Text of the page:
oestrogen-progestin pill because of panhypopituitarism. On physical examination, her blood pressure was 110/70 mmHg, heart
rate 98 beats per minute and SpO2 96% with a respiratory rate of
20 breaths per minute. Chest and cardiac auscultation revealed
a diffuse reduction of vesicular murmur and a fixed split of the
second heart tone, respectively. An electrocardiogram showed sinus
tachycardia with T-wave inversion in the precordial leads and chest
X-ray showed a widespread thickening of the bronchial walls, an
enlarged cardiac image and kyphoscoliosis. A careful assessment of
symptoms revealed that the patient’s dyspnea was accentuated by
the assumption of the upright position.
The patient, therefore, underwent multiple sequential arterial blood gas analyses that revealed a marked oxygen desaturation, associated with dyspnea, and sometimes with cyanosis, by passing from a supine to an orthostatic position. Symptoms rapidly disappeared and oxygen saturation normalized with recumbency. Of note, orthostatic oxygen desaturation was not improved by O2 administration. Based on these findings, POS was suspected. A transthoracic echocardiography showed an increased systolic pulmonary artery pressure (sPAP) (50 mmHg) with signs of right ventricle pressure overload and a negligible left-to-right atrial shunt compatible with the presence of a patent foramen ovale (PFO). A contrast computed tomography (CT) of the chest showed an interstitial lung disease (ILD) with signs of bronchial stenosis (likely related to the previous radiation therapy); in addition, multiple intraluminal filling defects compatible with pulmonary embolism associated with an increase of the caliber of the pulmonary artery were detected. Chest CT, furthermore, confirmed the presence of a severe kyphoscoliosis.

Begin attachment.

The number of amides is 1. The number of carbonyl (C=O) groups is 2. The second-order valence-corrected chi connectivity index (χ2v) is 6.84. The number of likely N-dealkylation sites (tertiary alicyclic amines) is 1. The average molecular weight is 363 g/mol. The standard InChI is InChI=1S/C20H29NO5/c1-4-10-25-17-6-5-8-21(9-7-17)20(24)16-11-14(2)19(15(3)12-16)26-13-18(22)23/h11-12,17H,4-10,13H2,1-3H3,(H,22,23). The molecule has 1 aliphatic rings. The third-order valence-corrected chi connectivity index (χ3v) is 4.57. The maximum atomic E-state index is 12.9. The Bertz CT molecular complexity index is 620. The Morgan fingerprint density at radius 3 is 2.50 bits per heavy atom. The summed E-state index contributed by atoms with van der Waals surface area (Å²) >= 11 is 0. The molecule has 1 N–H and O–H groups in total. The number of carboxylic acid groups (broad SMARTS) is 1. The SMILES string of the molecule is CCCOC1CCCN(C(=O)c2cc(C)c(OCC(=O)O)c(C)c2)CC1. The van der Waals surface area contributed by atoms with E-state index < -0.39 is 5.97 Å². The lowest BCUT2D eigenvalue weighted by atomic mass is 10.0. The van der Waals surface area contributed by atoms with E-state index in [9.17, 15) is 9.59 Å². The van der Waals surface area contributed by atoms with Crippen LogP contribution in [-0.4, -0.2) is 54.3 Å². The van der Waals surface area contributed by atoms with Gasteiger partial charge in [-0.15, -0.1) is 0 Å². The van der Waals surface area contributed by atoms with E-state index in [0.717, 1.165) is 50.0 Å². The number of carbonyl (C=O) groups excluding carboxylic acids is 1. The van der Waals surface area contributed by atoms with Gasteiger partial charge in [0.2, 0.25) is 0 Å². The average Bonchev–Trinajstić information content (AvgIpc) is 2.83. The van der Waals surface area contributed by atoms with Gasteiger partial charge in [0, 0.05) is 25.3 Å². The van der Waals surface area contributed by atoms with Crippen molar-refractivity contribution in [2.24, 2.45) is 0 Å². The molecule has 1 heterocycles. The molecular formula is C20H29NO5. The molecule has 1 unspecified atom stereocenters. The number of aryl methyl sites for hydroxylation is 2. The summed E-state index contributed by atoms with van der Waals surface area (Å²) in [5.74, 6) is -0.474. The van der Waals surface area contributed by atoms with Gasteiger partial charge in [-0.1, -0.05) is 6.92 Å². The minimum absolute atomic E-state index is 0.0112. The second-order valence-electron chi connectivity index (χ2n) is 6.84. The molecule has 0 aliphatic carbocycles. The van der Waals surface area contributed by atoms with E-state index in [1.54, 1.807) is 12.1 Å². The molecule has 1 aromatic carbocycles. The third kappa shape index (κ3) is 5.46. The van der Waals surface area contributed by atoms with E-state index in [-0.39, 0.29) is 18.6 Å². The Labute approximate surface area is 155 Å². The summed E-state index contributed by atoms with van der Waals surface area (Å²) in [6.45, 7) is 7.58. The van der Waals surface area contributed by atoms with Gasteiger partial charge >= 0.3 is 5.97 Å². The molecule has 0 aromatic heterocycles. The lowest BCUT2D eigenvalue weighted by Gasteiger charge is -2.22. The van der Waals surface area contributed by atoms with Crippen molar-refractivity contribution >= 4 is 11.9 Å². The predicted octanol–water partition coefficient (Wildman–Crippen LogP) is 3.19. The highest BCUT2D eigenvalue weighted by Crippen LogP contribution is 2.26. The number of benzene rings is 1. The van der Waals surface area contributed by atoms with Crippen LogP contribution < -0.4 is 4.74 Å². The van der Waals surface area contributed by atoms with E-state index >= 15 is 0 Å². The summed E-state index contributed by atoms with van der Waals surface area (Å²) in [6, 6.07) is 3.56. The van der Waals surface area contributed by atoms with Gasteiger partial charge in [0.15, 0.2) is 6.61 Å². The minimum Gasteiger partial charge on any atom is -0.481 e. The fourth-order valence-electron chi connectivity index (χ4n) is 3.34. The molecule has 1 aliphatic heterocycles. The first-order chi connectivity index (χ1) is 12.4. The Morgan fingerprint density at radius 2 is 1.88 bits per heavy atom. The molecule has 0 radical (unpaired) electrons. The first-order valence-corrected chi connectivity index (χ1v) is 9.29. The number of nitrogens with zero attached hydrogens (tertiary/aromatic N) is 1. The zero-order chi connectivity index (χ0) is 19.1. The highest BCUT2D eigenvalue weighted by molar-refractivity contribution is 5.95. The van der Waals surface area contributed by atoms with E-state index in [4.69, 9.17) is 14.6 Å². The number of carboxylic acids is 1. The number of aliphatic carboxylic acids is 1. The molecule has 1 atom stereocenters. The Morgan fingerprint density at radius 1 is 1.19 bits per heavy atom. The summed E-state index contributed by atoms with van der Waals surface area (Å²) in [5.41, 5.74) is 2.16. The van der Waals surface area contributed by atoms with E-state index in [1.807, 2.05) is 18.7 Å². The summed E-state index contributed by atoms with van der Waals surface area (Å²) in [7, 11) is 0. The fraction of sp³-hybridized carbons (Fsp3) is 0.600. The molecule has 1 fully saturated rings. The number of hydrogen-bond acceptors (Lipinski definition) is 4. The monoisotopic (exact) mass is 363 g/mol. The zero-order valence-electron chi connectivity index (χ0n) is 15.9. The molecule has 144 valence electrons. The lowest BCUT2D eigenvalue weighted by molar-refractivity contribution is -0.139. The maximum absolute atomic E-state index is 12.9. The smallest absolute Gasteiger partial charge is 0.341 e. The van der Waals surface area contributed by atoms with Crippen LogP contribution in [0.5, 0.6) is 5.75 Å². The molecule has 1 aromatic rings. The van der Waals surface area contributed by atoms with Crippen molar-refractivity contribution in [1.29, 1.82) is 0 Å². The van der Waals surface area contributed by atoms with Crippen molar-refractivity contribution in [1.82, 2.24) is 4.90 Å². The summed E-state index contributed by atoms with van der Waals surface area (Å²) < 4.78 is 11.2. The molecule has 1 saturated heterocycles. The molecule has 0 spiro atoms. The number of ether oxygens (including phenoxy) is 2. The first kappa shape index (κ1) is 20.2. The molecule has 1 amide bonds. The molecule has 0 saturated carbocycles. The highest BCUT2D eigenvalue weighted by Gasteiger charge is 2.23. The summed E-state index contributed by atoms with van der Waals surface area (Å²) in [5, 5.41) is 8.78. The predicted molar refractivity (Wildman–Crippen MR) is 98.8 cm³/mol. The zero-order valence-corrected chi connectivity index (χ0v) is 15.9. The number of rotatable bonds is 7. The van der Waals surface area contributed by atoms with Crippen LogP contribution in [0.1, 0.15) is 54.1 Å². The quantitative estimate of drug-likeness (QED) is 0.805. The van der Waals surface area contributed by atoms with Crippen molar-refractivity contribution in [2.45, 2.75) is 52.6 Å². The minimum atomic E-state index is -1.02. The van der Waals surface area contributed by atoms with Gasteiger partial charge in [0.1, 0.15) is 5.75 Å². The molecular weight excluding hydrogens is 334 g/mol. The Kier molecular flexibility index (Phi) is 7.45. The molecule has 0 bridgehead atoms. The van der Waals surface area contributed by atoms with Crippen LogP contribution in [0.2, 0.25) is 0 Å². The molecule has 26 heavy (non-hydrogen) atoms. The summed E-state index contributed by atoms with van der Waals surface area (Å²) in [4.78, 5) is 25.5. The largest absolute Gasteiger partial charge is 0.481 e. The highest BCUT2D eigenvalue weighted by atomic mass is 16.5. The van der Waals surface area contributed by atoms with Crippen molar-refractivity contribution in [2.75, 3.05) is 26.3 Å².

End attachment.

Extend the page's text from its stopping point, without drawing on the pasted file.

To confirm the diagnosis of POS both a bubble contrast echocardiogram (at baseline and after Valsalva maneuver) and a transesophageal echocardiogram were performed, but both failed to clearly document a right to left atrial shunt. A transthoracic echocardiogram in the upright position was also performed, but the echocardiographic windows were inadequate to obtain valuable images. Thus, a cTCD with the administration of activated saline was performed and the left middle cerebral artery (LMCA) was monitored through the temporal bone window. In supine position, no passage of echo-contrast was observed in the LMCA (Figure 1A). In the upright position, however, a high number of hits appeared in the LMCA, consistent with the occurrence of a paradoxical large shunt at the level of the PFO (Figure 1B). Finally, a right heart catheterization was performed, which confirmed the presence of pre-capillary pulmonary hypertension with a negative response to vasoreactivity testing.